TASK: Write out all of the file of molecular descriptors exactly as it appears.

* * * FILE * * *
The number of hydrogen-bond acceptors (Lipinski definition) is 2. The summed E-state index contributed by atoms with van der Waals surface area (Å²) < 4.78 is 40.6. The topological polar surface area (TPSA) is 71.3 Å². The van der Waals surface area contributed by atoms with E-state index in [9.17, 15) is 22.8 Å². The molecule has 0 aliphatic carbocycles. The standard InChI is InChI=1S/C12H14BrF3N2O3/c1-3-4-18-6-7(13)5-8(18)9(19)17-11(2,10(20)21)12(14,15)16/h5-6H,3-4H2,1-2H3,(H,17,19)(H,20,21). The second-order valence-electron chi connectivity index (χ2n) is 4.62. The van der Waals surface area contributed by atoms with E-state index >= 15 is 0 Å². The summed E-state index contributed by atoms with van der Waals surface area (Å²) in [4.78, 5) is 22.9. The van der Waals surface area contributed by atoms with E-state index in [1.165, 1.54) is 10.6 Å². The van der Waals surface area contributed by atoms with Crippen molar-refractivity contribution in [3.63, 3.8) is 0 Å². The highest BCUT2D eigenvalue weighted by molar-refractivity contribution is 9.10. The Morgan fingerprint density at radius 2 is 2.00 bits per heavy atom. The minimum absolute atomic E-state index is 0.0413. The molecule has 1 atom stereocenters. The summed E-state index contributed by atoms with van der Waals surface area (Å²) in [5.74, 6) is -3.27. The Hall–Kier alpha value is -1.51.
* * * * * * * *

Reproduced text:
The number of hydrogen-bond acceptors (Lipinski definition) is 2. The summed E-state index contributed by atoms with van der Waals surface area (Å²) < 4.78 is 40.6. The topological polar surface area (TPSA) is 71.3 Å². The van der Waals surface area contributed by atoms with E-state index in [9.17, 15) is 22.8 Å². The molecule has 0 aliphatic carbocycles. The standard InChI is InChI=1S/C12H14BrF3N2O3/c1-3-4-18-6-7(13)5-8(18)9(19)17-11(2,10(20)21)12(14,15)16/h5-6H,3-4H2,1-2H3,(H,17,19)(H,20,21). The second-order valence-electron chi connectivity index (χ2n) is 4.62. The van der Waals surface area contributed by atoms with E-state index >= 15 is 0 Å². The summed E-state index contributed by atoms with van der Waals surface area (Å²) in [4.78, 5) is 22.9. The van der Waals surface area contributed by atoms with E-state index in [1.165, 1.54) is 10.6 Å². The van der Waals surface area contributed by atoms with Crippen molar-refractivity contribution in [3.63, 3.8) is 0 Å². The highest BCUT2D eigenvalue weighted by molar-refractivity contribution is 9.10. The Morgan fingerprint density at radius 2 is 2.00 bits per heavy atom. The minimum absolute atomic E-state index is 0.0413. The molecule has 1 atom stereocenters. The summed E-state index contributed by atoms with van der Waals surface area (Å²) in [5.74, 6) is -3.27. The Hall–Kier alpha value is -1.51.